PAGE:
PopMatters played a role there, too. While my new bosses were skeptical that with such qualifications I wasn’t looking for a job simply to fill time between major gigs (if only they knew), they were also drawn to me because of my qualifications, particularly my film reviewing. “A love of movies is not enough to work at a video store,” my then-employer told me, “but a passion like this could be handy.” That video store, which I now manage, has become as much of a passion for me. It changed my life, lifted me out of my depression, gave me a challenge, a new group of life-long friends, and saw me thriving in an environment that couldn’t have been more me. How much more sense it made to interview Kevin Bacon, and then go off to my job at the video store. Right? The stars were finally aligning. And in Kyabram, no less.
It’s taken a long time, nearly 10 years, but I think I’ve almost got it figured out. Success is not about where you are, physically or financially in life. It’s about doing what you want to do above everything else, and realizing while you’re doing it just how special it is. Much of my best work for PopMatters is tainted by the years in which I completed it, but it’s still there, a permanent reminder in a Google search that I did those things, that PopMatters continues to afford me opportunities of the same magnitude.
I struggle to accept it’s been nearly 10 years I’ve been at the magazine, and while I’m only now getting myself together on a personal level—newly single, about to move back to that childhood bedroom—I look back on what amounts, who would’ve thought, to a career in entertainment journalism. They call it cultural analysis, but I know, for me, it’s just a little girl talking about movies and music and books, more Mary Hart in her mind, if you must know, than anyone else.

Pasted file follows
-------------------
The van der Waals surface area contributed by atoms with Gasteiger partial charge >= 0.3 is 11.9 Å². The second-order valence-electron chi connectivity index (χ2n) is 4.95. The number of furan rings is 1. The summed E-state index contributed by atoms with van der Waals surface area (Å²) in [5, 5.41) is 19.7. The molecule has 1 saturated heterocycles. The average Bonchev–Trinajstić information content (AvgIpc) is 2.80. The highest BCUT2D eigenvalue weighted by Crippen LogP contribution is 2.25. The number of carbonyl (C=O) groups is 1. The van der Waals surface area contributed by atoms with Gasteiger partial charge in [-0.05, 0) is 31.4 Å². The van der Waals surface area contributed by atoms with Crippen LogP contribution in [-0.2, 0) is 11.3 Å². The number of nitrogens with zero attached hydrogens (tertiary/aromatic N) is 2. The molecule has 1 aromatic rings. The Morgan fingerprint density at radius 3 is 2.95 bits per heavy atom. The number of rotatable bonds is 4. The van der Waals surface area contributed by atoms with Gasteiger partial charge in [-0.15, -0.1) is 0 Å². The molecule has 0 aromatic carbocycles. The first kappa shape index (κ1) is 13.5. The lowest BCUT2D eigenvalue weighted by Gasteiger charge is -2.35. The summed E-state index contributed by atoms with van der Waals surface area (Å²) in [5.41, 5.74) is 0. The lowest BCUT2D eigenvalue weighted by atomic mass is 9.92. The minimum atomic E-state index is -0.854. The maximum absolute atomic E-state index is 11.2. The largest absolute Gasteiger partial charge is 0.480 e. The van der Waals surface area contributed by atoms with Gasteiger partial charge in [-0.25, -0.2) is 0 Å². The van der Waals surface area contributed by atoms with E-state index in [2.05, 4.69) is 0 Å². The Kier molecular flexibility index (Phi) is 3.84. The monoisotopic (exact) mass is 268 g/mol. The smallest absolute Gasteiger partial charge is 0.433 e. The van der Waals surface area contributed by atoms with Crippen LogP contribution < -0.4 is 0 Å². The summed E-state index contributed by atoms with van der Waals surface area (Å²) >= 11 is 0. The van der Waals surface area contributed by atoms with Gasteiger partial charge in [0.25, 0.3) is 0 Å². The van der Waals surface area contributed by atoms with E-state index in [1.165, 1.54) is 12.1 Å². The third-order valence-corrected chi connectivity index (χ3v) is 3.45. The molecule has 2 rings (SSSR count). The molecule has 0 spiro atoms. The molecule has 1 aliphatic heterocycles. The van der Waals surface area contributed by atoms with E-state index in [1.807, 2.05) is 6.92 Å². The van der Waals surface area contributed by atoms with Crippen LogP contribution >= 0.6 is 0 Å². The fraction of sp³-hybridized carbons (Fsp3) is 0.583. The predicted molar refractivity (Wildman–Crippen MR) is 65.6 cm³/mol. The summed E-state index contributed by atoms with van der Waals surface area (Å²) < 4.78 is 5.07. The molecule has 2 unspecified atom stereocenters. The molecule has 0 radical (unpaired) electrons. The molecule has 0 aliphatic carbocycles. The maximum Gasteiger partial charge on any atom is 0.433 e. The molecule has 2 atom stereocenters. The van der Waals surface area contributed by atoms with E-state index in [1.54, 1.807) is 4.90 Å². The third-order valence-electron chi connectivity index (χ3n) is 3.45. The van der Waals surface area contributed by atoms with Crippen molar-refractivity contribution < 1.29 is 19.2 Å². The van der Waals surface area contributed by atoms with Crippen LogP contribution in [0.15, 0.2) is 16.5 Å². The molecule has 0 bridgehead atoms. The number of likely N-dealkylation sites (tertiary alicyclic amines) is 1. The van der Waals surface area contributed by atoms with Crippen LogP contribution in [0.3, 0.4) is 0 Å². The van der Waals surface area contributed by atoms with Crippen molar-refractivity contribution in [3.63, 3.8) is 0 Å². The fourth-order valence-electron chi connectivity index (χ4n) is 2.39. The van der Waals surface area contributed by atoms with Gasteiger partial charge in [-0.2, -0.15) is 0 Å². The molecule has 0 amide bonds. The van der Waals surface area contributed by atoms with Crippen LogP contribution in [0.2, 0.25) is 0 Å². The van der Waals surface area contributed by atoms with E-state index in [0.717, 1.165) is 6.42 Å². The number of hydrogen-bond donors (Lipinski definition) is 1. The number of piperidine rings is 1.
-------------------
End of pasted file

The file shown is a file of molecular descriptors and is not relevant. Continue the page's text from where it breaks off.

Much has been written on just how the Internet changed the face of journalism, particularly in terms of opening doors for anyone and everyone to create a space in which to voice their opinions. Much, too, has been written on online versus print media, the decline of print media, and opportunities afforded writers due to this new, global system that saves time and money while reaching wider groups of readers. So, rather than concentrating on that, this is my story of how the new media world impacted my life, as a rural Victorian with a big dream. How it changed, and continues to change, my everyday life. How it made me a writer, gave me the confidence to undertake post graduate study, how it gave me the edge I needed to get the job I now utterly love, how it gave me the chance to chat with Kevin Bacon—I mean, come on!?
And, ultimately, how it brought culture to my cultural wasteland of a hometown and made me see that this place isn’t really all that terrible; it’s quiet, familiar, it’s beautiful when the sun sets a fiery shade of pink, my parents are here, the rent’s cheap, and with an Internet connection it can become the whole world.
// Marginal Utility
"The social-media companies have largely succeeded in persuading users of their platforms' neutrality. What we fail to see is that these new identities are no less contingent and dictated to us then the ones circumscribed by tradition; only now the constraints are imposed by for-profit companies in explicit service of gain.READ the article